“My hamstrings are always tight.” Is this you? Maybe it’s someone you know, or multiple people you know.
Tightness in your hamstrings can manifest in a number of ways. It might be just the constant feeling of tightness, you might suffer from recurrent hamstrings injuries, maybe you regularly suffer from cramping in your hamstrings, particularly at night.
People suffering hamstring tightness will probably try treatments aimed to loosen tight muscles. For example hamstring stretches, regular massages, foam rolling, acupuncture and/or kinesiology taping. If despite all this you’re continuing to experience tightness in your hamstrings then you’ll probably find there’s more to your tight hamstrings than simply tight hamstrings.
The first thing to remember is that the sensation of a tight muscle is related to, but separate from the actual length of the muscle. I’ve seen people who complain of hamstring tightness that can touch their palms to the floor with their knees straight, and people who think their hamstrings are fine that can barely touch their knees.
As well as muscle length, the sensation of muscle tightness is influenced by a muscle’s resting tone, local nerve activity, nerve irritation, muscle fatigue and potentially referred pain from elsewhere in the body. Also muscle length is influenced by biomechanics and joint ranges of motion.
The hamstrings might actually have reduced length if a past knee injury prevents you from being able to fully straighten your knee, or if you spend prolonged periods of time in sitting with your knees bent and your lower back in a slouched posture.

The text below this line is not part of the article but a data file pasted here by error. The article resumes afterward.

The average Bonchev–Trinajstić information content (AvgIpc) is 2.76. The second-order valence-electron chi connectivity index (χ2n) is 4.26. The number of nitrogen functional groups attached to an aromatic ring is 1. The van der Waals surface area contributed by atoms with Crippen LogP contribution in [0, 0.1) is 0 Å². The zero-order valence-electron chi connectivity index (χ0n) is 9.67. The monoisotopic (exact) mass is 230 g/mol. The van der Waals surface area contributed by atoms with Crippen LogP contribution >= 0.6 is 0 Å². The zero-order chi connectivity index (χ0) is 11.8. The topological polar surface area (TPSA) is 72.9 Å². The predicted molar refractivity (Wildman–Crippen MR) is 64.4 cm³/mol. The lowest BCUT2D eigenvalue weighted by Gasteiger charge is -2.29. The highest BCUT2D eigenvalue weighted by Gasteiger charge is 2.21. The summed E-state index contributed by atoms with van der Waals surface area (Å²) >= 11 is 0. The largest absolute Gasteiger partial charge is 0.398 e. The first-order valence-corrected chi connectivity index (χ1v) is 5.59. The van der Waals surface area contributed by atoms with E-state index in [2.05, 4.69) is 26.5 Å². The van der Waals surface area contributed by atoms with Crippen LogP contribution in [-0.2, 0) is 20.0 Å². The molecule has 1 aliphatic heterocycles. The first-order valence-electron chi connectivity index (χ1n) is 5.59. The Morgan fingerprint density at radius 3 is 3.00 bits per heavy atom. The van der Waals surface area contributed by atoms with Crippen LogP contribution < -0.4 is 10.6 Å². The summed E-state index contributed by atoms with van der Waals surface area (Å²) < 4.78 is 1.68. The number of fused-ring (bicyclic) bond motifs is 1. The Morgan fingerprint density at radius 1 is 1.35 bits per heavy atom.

The hamstrings might feel tight as a result of irritation of the sciatic nerve and/or referred pain from the lower back or hip.
The hamstrings might feel tight due to increased resting tone and/or muscle fatigue due to being overworked. A common reason why your hamstrings might be overworked is if your glute max is week. The hamstrings mainly flex the knee, but also have some ability to extend the hip. If your glute max is week then your hamstrings will have to do more work to assist the glute max in its role.
Biomechanical issues that may contribute to a feeling of hamstring tightness include a tendency to drop your pelvis and internally rotate your hip (due to glute med weakness) which will load certain parts of your hamstrings over others, also adopting a lower back extension posture during walking, running etc, increases the load on the hamstrings because they are more lengthened during these tasks.
If you have a tightness in your hamstrings that isn’t going away despite stretching, massage, kinesiology taping, acupuncture etc, then it would definitely be worth having a physiotherapist perform a thorough assessment to determine what might be contributing and develop a plan to deal with the causes. This is particularly true if you suffer recurrent hamstring injuries.
For help with your treatment of tight hamstrings come see our friendly physiotherapist in Aubin Grove.
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